Beth Fowler studied Hispanic Studies at the University of Glasgow and is now a translator from Portuguese and Spanish to English, working mainly in the fields of art and tourism, as well as literary translation. In 2010, she won the inaugural Harvill Secker Young Translators’ Prize and since then has translated four novels and several short stories. She lives near Glasgow with her husband and two children.
Tom Gatehouse is a writer, editor and translator from Spanish and Portuguese to English. He is the editor of Voices of Latin America: Social Movements and the New Activism (Latin America Bureau, 2019) and the translator of Bernardo Kucinski’s novel The Past is an Imperfect Tense (Latin America Bureau, forthcoming in 2020). Other translations have appeared in Take Six: Six Portuguese Women Writers (Dedalus, 2018) and Tales and Trails Lisbon (PRADO/EGEAC, 2017). He is currently based in London.dren.
Zoë Perry‘s translations of contemporary Portuguese-language fiction and non-fiction have appeared in The New Yorker, Granta, Words Without Borders, and the Washington Square Review. In 2015 she was translator-in-residence at the FLIP international literary festival in Paraty, Brazil, and she was awarded a PEN/Heim grant for her translation of Veronica Stigger’s novel Opisanie świata. Her translation of Emilio Fraia’s Sevastopol is forthcoming from New Directions. Zoë is a founding member of the London-based translators collective, The Starling Bureau.
Frank Wynne is an award-winning translator from French and Spanish, who has translated works by Michel Houellebecq, Claude Lanzmann, Frédéric Beigbeder and Yasmina Khadra. He is the author of I Was Vermeer, a nonfiction book about art forger Han van Meegeren.
Padma Viswanathan is the author of two novels, The Toss of a Lemon and The Ever After of Ashwin Rao, published in 8 countries and shortlisted for major prizes, and short stories published in such journals as Granta and The Boston Review. She has also written plays, personal essays, cultural journalism, and reviews. Her translation of the Graciliano Ramos novel São Bernardo will be published this month by New York Review Books.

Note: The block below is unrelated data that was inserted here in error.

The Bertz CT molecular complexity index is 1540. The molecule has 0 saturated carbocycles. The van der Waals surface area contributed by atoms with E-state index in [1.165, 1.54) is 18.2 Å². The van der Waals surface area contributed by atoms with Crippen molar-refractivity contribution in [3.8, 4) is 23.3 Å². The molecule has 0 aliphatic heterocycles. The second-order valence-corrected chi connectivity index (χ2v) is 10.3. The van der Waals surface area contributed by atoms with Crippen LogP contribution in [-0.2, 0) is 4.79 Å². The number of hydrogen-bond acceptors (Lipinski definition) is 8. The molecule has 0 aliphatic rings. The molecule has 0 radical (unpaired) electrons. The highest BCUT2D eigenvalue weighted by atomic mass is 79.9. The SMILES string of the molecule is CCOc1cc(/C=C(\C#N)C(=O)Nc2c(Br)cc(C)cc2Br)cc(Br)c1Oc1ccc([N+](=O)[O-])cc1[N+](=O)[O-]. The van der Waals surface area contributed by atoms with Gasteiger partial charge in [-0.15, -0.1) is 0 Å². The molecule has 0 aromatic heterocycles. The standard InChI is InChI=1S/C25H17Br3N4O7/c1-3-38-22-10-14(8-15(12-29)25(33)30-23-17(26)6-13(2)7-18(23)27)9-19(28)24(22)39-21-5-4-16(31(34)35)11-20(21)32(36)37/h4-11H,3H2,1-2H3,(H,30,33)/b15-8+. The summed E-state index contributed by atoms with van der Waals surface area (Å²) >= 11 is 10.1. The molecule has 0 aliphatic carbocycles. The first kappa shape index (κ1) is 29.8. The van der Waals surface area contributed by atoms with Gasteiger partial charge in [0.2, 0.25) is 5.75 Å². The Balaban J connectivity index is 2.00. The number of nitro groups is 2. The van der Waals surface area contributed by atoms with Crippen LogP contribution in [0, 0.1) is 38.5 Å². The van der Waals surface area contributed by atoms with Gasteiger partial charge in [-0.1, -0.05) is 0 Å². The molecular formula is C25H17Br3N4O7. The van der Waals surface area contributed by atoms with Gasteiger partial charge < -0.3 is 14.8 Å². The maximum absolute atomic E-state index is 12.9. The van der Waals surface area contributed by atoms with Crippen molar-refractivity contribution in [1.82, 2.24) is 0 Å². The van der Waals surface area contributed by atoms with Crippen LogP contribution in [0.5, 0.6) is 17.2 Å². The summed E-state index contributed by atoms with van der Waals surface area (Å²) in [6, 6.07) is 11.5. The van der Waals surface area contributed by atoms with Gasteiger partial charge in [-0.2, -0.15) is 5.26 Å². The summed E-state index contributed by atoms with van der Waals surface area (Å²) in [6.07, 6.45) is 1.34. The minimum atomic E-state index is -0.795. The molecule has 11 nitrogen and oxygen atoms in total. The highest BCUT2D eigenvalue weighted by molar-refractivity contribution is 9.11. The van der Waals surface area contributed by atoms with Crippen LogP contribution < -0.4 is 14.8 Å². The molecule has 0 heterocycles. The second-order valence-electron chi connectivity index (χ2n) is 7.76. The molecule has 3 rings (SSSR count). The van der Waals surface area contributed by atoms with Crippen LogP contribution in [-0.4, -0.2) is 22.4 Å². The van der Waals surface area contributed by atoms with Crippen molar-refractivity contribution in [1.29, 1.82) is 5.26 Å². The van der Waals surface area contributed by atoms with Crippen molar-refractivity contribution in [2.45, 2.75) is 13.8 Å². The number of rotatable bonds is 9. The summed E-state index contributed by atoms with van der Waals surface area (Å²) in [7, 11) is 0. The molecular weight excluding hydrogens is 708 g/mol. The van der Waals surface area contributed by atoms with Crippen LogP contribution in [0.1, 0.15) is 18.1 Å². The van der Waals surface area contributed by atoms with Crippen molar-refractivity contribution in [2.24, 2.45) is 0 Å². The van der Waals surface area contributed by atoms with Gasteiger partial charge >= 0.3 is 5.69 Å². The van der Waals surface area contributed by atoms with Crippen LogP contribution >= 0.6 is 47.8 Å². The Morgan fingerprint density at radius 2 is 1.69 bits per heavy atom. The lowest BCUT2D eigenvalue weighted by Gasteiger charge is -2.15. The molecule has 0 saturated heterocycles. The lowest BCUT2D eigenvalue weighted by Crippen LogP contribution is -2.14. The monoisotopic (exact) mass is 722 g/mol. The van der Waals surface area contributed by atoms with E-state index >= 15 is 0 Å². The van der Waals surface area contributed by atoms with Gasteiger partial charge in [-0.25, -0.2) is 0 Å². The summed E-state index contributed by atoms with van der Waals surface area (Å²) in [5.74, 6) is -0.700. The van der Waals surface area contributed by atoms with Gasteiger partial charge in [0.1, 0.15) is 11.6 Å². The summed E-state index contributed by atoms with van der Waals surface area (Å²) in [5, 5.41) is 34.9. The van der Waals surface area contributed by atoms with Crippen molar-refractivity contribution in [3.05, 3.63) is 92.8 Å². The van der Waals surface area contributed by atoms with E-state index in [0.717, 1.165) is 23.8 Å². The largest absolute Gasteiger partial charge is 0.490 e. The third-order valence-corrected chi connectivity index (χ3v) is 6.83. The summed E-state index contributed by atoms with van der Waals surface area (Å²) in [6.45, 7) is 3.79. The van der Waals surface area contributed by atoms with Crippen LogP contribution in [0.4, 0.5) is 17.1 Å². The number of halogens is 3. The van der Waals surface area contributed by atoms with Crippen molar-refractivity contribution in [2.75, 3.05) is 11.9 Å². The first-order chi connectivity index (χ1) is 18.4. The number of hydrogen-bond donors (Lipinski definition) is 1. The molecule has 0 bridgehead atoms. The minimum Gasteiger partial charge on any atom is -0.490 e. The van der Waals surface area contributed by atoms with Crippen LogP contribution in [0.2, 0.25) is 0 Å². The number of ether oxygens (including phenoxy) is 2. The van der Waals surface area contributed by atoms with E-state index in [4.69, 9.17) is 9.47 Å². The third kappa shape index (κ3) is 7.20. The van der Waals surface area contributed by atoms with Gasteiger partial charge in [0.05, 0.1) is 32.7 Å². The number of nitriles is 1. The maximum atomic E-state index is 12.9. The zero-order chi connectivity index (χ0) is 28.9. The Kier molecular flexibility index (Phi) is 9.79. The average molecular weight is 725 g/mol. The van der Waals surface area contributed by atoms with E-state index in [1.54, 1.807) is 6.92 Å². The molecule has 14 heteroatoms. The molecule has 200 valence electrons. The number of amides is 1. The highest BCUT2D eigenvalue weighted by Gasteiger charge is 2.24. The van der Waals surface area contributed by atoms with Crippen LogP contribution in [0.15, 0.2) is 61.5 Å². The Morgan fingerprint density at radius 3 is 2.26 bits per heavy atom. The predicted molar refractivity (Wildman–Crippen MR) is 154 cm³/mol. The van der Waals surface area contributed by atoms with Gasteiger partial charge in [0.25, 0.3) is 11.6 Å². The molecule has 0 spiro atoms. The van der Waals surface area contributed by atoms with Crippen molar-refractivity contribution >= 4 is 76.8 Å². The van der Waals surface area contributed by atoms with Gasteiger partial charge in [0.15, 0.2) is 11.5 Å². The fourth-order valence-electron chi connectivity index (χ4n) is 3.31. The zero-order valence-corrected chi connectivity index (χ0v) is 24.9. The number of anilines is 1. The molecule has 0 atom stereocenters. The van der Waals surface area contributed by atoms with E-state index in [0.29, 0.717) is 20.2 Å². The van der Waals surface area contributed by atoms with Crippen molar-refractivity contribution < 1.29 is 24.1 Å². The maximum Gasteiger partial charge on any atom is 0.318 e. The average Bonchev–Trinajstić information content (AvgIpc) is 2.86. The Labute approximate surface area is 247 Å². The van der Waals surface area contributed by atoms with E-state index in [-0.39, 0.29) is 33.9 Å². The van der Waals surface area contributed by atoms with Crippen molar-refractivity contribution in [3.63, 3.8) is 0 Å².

Nuala Motel-Casey grew up between France and Ireland and now lives in Norwich where she earned her Masters in Literary Translation at the University of East Anglia. She has lived and worked in Italy and Brazil and translates from French, Italian and Portuguese.
Emyr Humphreys is a freelance translator from the Portuguese and Welsh. After graduating from the University of Liverpool with a degree in Latin American studies, he spent three years living and working in Porto Alegre, Brazil. He returned to the UK in 2017 to study for an MA in Translation Studies at UCL, researching contemporary Brazilian literature in translation and graduating with a distinction. He currently lives and works in mid Wales.
Gary Michael Perry is a bookseller at Foyles on Charing Cross Road, where he co-manages the Fiction Department and works to promote fiction in translation. He has sat on the advisory committee for the PEN Translates scheme, as well as New Books in German at the Goethe Institut. He has judged the Republic of Consciousness Prize, the Green Carnation Prize and, most recently, the Harvill Secker Young Translators’ Prize.
Amanda Hopkinson is a literary translator, a writer and an academic. Former director of the British Centre for Literary Translation and Professor of Translation (at the Universities of East Anglia and City University, London) she has published 50+ literary translations from the Spanish, Portuguese and French. Most recently these include A Long Petal of the Sea by Isabel Allende (co-translated with Nick Caistor; Bloomsbury, 2020) and Lisbon Tales (OUP, 2019). She also writes widely on popular culture, particularly literature and photography, but also C20 Russian art. She has contributed chapters on photojournalism to Insiders Outsiders: Refugees from Nazi Europe and their Contribution to British Visual Culture [Lund Humphries, 2019]; Crime Writing to The Routledge Handbook of Literary Translation (co-written with Dr. Karen Seago, 2019) and Travelling Testimoniesof Latin American Activists to the Routledge Handbook of Translation and Activism (Dr. Hazel Marsh, 2020)
Ana Fletcher is a senior editor at Jonathan Cape, an imprint of Penguin Random House. She lives in London and can be found at @anafletchles.
Claire Williams is Associate Professor in Brazilian Literature and Culture at the University of Oxford. As an academic she has published widely on twentieth and twenty-first century women’s writing, minority writing and life writing from the Portuguese-speaking world, and has translated stories by Dulce Maria Cardoso, Hélia Correia and Ana Paula Maia. She is particularly proud to be translating alongside some of her former students in this volume.
Bruna Dantas Lobato’s writing and translations from the Portuguese have appeared in The Kenyon Review, Harvard Review, Los Angeles Review of Books, A Public Space, and elsewhere, and have been recognized with fellowships from Yaddo, A Public Space, New York University, and the University of Iowa. Her translation of Caio Fernando Abreu’s story collection Moldy Strawberries received a 2019 PEN/Heim Translation Fund Grant and is forthcoming from Archipelago Books in 2021.